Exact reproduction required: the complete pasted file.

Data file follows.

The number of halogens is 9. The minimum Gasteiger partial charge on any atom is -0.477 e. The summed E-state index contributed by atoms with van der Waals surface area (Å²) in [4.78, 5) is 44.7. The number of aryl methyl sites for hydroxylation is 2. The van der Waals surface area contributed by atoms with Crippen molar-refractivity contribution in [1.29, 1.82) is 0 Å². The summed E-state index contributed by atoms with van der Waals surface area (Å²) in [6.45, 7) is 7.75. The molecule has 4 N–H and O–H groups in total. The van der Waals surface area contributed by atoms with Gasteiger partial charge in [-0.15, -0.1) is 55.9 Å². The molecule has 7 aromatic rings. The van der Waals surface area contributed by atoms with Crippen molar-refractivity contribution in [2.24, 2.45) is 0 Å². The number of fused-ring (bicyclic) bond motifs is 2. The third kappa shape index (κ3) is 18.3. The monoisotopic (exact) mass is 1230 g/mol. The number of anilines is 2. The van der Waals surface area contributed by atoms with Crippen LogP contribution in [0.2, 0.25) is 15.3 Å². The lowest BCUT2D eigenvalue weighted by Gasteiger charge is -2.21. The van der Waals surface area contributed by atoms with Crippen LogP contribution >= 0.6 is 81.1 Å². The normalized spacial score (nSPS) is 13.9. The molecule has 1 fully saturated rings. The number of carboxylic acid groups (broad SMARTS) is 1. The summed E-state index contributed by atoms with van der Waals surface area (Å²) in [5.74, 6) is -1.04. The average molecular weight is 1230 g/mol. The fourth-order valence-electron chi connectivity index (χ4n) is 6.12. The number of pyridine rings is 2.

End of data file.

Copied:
The number of halogens is 9. The minimum Gasteiger partial charge on any atom is -0.477 e. The summed E-state index contributed by atoms with van der Waals surface area (Å²) in [4.78, 5) is 44.7. The number of aryl methyl sites for hydroxylation is 2. The van der Waals surface area contributed by atoms with Crippen molar-refractivity contribution in [1.29, 1.82) is 0 Å². The summed E-state index contributed by atoms with van der Waals surface area (Å²) in [6.45, 7) is 7.75. The molecule has 4 N–H and O–H groups in total. The van der Waals surface area contributed by atoms with Gasteiger partial charge in [-0.15, -0.1) is 55.9 Å². The molecule has 7 aromatic rings. The van der Waals surface area contributed by atoms with Crippen molar-refractivity contribution in [2.24, 2.45) is 0 Å². The number of fused-ring (bicyclic) bond motifs is 2. The third kappa shape index (κ3) is 18.3. The monoisotopic (exact) mass is 1230 g/mol. The number of anilines is 2. The van der Waals surface area contributed by atoms with Crippen LogP contribution in [0.2, 0.25) is 15.3 Å². The lowest BCUT2D eigenvalue weighted by Gasteiger charge is -2.21. The van der Waals surface area contributed by atoms with Crippen LogP contribution >= 0.6 is 81.1 Å². The normalized spacial score (nSPS) is 13.9. The molecule has 1 fully saturated rings. The number of carboxylic acid groups (broad SMARTS) is 1. The summed E-state index contributed by atoms with van der Waals surface area (Å²) in [5.74, 6) is -1.04. The average molecular weight is 1230 g/mol. The fourth-order valence-electron chi connectivity index (χ4n) is 6.12. The number of pyridine rings is 2.